Still from Transforming California from Red to Blue

By Gerald Lenoir and Serginho Roosblad

California is currently leading the resistance against the current Trump administration. And that’s not new. The state has a reputation for being the most progressive state in the union. Important social and political movements like the Black Panthers, the Chicano movement and the United Farm Workers have their roots in the golden state. And more recently, a range of state laws and policies that have been enacted over the past 20 years helped solidify this reputation.

But there have been times that California tipped over to the other side of the political scale and was even known for its racist and exclusionary politics; Reaganism too has its roots down in California.

Our eight-minute film, Transforming California from Red to Blue: How Community Organizing Changed the Political Landscape, directed by Bay Area director Tracey Quezada, looks at how California activists, like Eva Patterson, Marqueece Harris-Dawson and Karla Zombro, were able to change the narrative and make this a more inclusive state.

About twenty-five years ago, California began going through demographic changes similar to what the rest of the country is going through now. The response from a sector of political leadership was to stoke racial anxiety and resentment among whites, in order to win power. This wasn’t a new strategy, but it was stepped up in ways similar to how Trump has stepped up attacks on immigrants, people of color, and women.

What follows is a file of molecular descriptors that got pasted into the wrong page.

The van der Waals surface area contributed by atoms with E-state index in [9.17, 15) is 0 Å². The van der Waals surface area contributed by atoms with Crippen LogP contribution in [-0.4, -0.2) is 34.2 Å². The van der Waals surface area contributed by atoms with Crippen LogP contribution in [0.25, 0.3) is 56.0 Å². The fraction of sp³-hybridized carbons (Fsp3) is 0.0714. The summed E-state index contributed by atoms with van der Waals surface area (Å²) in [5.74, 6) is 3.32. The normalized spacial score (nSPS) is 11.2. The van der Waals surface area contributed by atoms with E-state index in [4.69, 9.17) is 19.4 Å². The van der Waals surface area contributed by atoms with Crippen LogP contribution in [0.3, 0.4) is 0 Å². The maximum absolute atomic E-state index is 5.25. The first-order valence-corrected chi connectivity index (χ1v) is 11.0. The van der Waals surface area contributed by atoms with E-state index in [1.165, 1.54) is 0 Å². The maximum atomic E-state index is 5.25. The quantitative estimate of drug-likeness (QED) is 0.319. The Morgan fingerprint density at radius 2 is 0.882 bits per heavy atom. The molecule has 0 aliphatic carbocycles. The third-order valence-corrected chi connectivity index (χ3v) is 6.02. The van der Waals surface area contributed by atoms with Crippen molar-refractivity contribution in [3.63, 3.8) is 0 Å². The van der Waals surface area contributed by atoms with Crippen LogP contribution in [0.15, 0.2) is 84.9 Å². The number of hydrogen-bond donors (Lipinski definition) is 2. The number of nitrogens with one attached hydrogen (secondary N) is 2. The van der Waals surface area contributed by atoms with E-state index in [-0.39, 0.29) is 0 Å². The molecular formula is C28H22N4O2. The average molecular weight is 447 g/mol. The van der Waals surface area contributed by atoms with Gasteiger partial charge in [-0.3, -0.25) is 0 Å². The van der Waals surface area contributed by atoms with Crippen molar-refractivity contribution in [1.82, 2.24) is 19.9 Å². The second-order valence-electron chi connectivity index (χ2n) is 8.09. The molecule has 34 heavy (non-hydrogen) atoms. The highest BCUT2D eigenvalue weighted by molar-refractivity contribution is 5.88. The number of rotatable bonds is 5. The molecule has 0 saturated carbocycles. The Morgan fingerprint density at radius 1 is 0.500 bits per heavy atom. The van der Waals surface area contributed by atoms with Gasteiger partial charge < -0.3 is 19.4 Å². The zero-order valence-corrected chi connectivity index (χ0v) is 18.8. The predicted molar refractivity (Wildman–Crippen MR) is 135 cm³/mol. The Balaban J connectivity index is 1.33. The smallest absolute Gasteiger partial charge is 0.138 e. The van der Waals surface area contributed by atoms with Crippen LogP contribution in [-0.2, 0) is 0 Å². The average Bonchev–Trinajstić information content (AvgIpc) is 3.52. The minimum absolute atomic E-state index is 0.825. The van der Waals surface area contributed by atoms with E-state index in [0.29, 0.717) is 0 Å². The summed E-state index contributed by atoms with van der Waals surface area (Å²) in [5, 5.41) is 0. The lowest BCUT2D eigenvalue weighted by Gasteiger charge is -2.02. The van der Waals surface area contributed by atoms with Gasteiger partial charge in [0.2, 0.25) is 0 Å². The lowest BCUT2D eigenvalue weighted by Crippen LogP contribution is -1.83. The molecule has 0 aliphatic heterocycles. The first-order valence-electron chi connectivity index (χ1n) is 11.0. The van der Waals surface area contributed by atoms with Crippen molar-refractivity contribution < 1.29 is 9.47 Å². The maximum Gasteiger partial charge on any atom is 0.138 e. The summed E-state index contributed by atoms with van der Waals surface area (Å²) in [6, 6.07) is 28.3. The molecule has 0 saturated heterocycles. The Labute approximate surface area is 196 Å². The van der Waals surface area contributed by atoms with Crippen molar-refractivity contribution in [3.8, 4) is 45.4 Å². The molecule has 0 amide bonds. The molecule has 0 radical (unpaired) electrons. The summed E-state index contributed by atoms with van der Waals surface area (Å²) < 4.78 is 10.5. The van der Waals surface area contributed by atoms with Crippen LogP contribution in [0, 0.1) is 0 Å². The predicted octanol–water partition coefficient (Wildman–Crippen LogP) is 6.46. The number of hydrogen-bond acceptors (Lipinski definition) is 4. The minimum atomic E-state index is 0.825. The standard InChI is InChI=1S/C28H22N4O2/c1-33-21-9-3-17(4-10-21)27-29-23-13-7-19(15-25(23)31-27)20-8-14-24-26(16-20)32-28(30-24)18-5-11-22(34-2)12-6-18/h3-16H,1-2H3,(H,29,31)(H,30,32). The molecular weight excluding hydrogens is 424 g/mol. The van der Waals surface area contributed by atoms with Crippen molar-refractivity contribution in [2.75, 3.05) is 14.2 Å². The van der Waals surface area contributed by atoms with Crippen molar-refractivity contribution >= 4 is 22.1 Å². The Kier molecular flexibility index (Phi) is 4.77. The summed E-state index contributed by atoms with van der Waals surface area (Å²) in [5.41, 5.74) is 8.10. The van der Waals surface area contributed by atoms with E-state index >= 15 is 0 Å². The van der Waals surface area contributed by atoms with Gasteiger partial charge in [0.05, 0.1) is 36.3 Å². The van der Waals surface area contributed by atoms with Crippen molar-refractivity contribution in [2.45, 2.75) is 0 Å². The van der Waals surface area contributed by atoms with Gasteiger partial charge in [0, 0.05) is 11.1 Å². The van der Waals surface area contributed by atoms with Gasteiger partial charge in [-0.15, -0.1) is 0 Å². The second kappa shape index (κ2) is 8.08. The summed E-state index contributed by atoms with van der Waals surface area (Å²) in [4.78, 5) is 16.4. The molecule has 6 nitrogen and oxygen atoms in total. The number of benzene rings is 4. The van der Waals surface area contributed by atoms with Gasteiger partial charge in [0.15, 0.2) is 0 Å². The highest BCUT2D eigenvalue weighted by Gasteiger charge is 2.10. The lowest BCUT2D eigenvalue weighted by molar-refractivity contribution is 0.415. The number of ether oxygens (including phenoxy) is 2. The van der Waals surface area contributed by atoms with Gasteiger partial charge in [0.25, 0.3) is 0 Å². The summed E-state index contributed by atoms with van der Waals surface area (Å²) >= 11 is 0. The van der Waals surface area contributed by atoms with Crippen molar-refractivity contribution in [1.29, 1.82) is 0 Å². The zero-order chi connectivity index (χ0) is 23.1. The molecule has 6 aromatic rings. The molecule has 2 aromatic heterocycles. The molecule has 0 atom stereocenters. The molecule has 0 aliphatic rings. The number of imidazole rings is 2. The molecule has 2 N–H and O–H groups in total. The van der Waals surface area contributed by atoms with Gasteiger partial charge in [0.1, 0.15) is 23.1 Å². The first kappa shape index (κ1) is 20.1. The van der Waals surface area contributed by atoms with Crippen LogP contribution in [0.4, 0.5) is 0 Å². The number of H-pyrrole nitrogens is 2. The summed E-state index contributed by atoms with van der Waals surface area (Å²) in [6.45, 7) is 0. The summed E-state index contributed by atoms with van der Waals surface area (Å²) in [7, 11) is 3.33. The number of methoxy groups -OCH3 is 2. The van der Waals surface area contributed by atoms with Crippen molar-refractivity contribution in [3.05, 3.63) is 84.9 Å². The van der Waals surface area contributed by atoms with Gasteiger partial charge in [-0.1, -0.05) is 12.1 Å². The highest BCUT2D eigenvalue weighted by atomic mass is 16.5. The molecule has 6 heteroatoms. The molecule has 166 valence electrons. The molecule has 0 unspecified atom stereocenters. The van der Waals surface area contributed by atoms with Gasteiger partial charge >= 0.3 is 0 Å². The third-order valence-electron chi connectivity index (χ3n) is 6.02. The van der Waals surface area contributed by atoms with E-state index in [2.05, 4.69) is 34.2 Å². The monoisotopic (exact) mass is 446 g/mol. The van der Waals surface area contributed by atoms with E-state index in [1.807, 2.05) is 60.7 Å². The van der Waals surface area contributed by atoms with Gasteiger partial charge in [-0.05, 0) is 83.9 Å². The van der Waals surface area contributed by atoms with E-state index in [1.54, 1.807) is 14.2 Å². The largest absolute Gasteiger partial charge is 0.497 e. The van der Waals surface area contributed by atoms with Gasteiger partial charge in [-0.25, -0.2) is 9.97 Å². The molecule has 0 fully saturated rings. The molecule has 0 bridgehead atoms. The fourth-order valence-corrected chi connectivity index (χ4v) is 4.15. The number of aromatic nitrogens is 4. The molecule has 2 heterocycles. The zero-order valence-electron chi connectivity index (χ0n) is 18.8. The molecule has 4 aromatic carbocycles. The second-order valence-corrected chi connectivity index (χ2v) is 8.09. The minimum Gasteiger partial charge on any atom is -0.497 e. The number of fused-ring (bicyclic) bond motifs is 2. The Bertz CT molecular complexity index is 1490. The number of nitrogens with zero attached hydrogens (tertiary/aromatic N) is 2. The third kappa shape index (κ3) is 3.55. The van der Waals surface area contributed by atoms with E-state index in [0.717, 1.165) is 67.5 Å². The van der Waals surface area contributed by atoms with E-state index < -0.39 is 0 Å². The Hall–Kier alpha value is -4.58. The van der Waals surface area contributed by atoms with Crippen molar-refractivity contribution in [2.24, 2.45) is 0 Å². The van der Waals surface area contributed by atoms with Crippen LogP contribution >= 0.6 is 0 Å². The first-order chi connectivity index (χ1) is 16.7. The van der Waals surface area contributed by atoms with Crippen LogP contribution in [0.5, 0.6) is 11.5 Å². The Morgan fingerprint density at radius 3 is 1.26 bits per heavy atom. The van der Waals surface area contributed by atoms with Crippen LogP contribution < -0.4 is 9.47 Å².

In the 1990s California, ballot initiatives were a primary strategy for racialized attacks. Politicians like Governor Pete Wilson rode the wave of these initiatives to win control of state government. The California state Assembly became majority Republican for the first time in over 25 years.

The result was a number of initiatives that made it to the ballot boxes in the 90s. Proposition 187 attacked undocumented children. Proposition 209 was anti-affirmative action. Proposition 227 asked voters to vote against bilingual education. The list went on and on.

This, however, electrified new social and political movements that were created in the 1990s and early 2000s that challenged the status quo. Today, liberal and progressive Democrats control the state government. And as a result, the politics of California has changed dramatically.

The film will act as a tool for activist to educate others about recent California history and show how it’s possible to change the narrative to a more inclusive one.

Gerald Lenoir is the Identity and Politics Strategy Analyst working with the Haas Institute’s Network for Transformative Change.

Serginho Roosblad is a second-year documentary film student at UC Berkeley’s Graduate School of Journalism and a research assistant with the Blueprint for Belonging project.

This video was created​ by the Blueprint for Belonging ​project, to find more videos, essays, podcasts, and our California survey on othering and belonging from this series click here.

Editor's note: The ideas expressed in this blog post are not necessarily those of the Haas Institute or UC Berkeley, but belong to the author.